October 19th, 2006 12:00 EST
The Seeds of Over-Development
Walking along a heavily wooded road, the branches of the trees above my head curve to make a canopy of green. Light streams filter in through breaks in the leaves, falling lazily to the pavement below. It is, in a word, beautiful.
From out of the earth, unnaturally grows brick and siding, towering over the newly leveled land. Multiplying at an exhausting rate, the buildings sprout up, cluttering the area into an organized claustrophobia.
This scenario of development versus nature, with the former as the constant victor, has become an epidemic as of late. It seems that every plot of innocent land is just one step away from the battering ram. Every hundred feet a new office building rises, nestled alongside a brand new housing development, fully equipped with two front doors and 3 car garages. Is this a necessary evil or a fabricated need?
First, let’s examine evolution. In current years, family size has been decreasing but houses built for these families have been increasing. An inverse relationship is obvious, but does it make sense? Why are houses with 5 or 6 bedrooms being constructed when the average family has only 2 children? Is there really a need for those extra 2 or 3 bedrooms or is it all just a game for status? Keeping up with the Jones’ has become a race for the biggest house, the biggest vehicle and the fattest wallet.
Enormous buildings (dare I say ‘homes’, for the plasticity of these developments speaks nothing of comfort) with extravagant chandeliers and wall-encompassing windows are a testament to your place on the ladder of success. Sadly, the participants of this race-to-the-top only find themselves face to face with their opponents, as the moving truck pulls in next door. A house, strikingly similar to your own (their door is on the left side), fills with the same overly expensive decor and apathetic family. Finally you can say you’ve made it, because superfluous possessions and life in a cookie-cutter development are finally yours.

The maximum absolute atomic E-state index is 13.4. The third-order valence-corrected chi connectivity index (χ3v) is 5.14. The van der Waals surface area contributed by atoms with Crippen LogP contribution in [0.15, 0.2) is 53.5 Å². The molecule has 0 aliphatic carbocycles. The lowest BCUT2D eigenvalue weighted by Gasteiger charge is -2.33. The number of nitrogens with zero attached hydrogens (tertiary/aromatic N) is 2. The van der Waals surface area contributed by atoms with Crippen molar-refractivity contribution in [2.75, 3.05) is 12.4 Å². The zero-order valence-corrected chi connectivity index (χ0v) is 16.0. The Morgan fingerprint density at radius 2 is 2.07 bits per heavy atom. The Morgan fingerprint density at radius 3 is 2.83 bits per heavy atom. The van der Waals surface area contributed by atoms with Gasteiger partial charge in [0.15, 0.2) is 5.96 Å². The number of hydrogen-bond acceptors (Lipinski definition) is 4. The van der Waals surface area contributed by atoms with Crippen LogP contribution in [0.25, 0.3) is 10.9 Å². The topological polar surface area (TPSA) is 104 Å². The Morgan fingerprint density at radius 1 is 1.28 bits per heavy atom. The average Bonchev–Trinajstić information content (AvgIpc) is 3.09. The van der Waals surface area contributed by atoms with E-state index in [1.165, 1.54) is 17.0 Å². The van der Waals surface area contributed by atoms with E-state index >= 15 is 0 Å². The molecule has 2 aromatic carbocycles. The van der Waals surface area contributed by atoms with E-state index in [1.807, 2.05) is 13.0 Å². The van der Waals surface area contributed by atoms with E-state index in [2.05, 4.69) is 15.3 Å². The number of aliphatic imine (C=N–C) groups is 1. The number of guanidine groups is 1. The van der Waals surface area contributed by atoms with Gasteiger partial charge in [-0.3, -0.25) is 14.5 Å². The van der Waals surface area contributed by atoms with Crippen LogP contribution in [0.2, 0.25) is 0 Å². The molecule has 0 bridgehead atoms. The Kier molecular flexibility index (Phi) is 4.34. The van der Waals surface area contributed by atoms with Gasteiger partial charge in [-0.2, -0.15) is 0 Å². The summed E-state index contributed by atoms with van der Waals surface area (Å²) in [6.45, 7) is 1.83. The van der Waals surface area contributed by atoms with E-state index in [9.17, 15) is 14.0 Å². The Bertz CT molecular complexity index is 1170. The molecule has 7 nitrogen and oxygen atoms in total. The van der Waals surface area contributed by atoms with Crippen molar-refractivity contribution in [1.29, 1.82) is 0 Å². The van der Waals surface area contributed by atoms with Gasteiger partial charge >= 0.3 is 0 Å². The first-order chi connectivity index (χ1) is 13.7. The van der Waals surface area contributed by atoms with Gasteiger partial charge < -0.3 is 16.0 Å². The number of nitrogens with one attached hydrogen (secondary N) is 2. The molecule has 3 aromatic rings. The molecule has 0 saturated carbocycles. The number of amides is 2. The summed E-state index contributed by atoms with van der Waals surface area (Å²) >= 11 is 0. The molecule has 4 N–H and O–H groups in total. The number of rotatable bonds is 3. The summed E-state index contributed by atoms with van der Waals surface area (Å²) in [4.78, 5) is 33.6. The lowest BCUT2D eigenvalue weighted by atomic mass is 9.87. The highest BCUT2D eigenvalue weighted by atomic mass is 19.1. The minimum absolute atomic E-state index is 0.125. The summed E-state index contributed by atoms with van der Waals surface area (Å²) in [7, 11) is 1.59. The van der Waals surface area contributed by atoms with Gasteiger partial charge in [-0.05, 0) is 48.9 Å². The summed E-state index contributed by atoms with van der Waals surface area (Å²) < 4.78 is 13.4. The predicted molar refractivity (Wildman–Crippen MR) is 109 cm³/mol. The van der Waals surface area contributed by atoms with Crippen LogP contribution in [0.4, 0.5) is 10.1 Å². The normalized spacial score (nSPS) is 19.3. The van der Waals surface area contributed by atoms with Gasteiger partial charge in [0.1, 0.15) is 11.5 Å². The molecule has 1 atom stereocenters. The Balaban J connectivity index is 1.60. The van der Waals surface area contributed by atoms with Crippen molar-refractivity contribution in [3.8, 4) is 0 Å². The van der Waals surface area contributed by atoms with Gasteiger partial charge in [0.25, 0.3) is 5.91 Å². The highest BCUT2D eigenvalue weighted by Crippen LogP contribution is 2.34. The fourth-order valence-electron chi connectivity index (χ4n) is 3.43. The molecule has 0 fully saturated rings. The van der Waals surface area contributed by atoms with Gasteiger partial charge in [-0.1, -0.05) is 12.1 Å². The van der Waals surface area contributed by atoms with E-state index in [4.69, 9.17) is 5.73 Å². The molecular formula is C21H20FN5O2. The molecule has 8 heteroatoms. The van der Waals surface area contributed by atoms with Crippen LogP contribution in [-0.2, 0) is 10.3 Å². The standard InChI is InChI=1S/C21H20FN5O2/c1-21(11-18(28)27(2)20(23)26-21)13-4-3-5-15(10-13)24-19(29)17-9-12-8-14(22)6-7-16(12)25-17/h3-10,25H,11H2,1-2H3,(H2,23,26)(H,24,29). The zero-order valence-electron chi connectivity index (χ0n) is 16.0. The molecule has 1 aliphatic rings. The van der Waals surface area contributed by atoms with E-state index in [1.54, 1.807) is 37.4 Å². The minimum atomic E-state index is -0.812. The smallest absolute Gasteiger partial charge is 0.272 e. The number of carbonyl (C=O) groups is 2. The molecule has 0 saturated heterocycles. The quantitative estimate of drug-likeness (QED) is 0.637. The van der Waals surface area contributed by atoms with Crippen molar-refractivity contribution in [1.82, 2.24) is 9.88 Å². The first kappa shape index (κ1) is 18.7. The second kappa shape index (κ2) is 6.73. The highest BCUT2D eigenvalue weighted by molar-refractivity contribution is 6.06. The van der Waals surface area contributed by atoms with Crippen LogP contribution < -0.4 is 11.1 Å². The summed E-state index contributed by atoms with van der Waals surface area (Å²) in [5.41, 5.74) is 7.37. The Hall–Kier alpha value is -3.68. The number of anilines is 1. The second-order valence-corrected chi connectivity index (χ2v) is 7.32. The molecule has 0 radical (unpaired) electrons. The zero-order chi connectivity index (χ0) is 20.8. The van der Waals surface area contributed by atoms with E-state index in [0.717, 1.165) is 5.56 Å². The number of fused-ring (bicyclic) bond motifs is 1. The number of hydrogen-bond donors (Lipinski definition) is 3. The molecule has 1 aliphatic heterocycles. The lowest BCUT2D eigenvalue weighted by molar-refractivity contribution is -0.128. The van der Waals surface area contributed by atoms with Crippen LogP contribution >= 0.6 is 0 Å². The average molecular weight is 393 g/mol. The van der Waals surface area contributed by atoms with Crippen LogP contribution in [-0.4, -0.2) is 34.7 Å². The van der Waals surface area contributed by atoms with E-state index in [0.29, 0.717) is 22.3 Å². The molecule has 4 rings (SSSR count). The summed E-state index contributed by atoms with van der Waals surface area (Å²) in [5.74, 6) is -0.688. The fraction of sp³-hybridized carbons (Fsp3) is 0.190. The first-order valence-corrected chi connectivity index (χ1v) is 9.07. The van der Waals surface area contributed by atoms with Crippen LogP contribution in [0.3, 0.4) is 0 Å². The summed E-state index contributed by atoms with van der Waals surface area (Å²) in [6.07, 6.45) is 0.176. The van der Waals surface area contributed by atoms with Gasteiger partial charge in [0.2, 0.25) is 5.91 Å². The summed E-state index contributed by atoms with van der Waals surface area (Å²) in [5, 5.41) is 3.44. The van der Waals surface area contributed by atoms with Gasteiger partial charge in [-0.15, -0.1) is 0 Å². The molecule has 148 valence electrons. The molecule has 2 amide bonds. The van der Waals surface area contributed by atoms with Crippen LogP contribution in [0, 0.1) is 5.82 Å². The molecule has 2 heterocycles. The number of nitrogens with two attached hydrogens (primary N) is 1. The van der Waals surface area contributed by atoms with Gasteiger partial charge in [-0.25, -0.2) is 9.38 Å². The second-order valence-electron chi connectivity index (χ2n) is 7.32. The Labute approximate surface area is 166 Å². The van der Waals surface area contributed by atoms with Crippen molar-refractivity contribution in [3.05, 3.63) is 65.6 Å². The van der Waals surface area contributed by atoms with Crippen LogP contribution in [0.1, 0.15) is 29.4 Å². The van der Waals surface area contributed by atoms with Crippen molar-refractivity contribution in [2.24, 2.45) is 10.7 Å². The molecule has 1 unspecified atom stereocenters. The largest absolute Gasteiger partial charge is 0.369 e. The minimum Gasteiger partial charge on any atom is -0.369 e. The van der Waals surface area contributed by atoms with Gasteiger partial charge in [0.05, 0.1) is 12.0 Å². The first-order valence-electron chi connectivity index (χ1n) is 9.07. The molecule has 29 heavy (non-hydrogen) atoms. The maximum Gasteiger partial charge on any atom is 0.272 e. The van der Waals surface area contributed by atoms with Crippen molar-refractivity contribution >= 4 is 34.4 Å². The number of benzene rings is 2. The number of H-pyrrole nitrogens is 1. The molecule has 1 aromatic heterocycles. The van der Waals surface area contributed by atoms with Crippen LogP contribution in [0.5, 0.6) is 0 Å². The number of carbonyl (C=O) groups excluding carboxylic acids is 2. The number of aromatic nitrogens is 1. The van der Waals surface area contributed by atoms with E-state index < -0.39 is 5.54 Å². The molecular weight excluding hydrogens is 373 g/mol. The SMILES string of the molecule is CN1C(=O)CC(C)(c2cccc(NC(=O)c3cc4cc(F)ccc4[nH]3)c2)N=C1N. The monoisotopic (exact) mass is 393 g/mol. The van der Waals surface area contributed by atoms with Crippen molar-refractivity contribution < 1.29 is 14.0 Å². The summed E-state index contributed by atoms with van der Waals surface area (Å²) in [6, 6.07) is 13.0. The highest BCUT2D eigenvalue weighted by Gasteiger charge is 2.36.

Society has lost sight of what matters. A close-knit family network means more than the number of bedrooms you have to house them. A beautiful landscape of flourishing trees and blooming flowers are more important than cramming as many oversized houses onto a newly leveled lot. Having untouched forest and sprawling wilderness give more to the community than soulless housing communities, where sod and strategically planted tree-lings are the only signs of “nature”.
Why is there such a preoccupation with development? Some of the most intricate processes and life forms come from natural occurrences. There is an element of purity in nature that no developer could create.
Of course it would be naïve to say that all construction is an act against the preservation of our natural surroundings, for people need homes to live in and offices to work in. But why is there such excess? Why does a family of 4 need a house with more than 3 bedrooms? Why does every main road need rows upon rows of empty, newly-built offices? Why does every tree, every animal habitat need to be leveled down to the soil in order to make way for some new construction project? Why are these questions never addressed?
As I saunter underneath the trees, breathing in the air only a forest can breed, I feel this energy rise up inside me. I watch each branch as it sways in a gentle breeze and hope that the rustling sound will never end. A small bunny apprehensively hops back into the woods, fearful of my foreign presence. I stop for a moment to think of life without the sweet smell of dewdrops and the soft touch of leaves, but the idea transforms me into that fearful bunny, wishing to hide myself deep within the forest. Sadly, even the strength of the sturdy limbs cannot save me from the bulldozers of development that now take their positions around me. This is a battle that nature may not win.